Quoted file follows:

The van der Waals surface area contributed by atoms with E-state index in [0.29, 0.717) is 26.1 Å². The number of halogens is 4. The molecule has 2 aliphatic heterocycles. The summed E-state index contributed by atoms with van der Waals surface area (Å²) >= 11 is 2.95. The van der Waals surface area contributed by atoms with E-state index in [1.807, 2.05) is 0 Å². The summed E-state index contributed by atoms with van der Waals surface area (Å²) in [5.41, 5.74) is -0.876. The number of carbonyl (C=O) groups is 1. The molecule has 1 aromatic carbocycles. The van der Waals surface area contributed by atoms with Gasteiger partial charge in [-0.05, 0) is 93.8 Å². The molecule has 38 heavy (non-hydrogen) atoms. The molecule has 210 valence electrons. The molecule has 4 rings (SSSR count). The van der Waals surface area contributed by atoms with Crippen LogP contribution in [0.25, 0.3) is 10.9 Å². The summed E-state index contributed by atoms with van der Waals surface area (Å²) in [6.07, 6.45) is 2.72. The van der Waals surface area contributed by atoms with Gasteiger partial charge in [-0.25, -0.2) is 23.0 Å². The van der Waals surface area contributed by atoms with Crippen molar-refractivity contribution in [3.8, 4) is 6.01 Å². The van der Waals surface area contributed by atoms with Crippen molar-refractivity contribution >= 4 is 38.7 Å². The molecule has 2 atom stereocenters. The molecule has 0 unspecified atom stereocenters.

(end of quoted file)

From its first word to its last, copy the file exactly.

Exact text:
The van der Waals surface area contributed by atoms with E-state index in [0.29, 0.717) is 26.1 Å². The number of halogens is 4. The molecule has 2 aliphatic heterocycles. The summed E-state index contributed by atoms with van der Waals surface area (Å²) >= 11 is 2.95. The van der Waals surface area contributed by atoms with E-state index in [1.807, 2.05) is 0 Å². The summed E-state index contributed by atoms with van der Waals surface area (Å²) in [5.41, 5.74) is -0.876. The number of carbonyl (C=O) groups is 1. The molecule has 1 aromatic carbocycles. The van der Waals surface area contributed by atoms with Gasteiger partial charge in [-0.05, 0) is 93.8 Å². The molecule has 38 heavy (non-hydrogen) atoms. The molecule has 210 valence electrons. The molecule has 4 rings (SSSR count). The van der Waals surface area contributed by atoms with Crippen LogP contribution in [0.25, 0.3) is 10.9 Å². The summed E-state index contributed by atoms with van der Waals surface area (Å²) in [6.07, 6.45) is 2.72. The van der Waals surface area contributed by atoms with Gasteiger partial charge in [-0.25, -0.2) is 23.0 Å². The van der Waals surface area contributed by atoms with Crippen molar-refractivity contribution in [3.8, 4) is 6.01 Å². The van der Waals surface area contributed by atoms with Crippen molar-refractivity contribution >= 4 is 38.7 Å². The molecule has 2 atom stereocenters. The molecule has 0 unspecified atom stereocenters.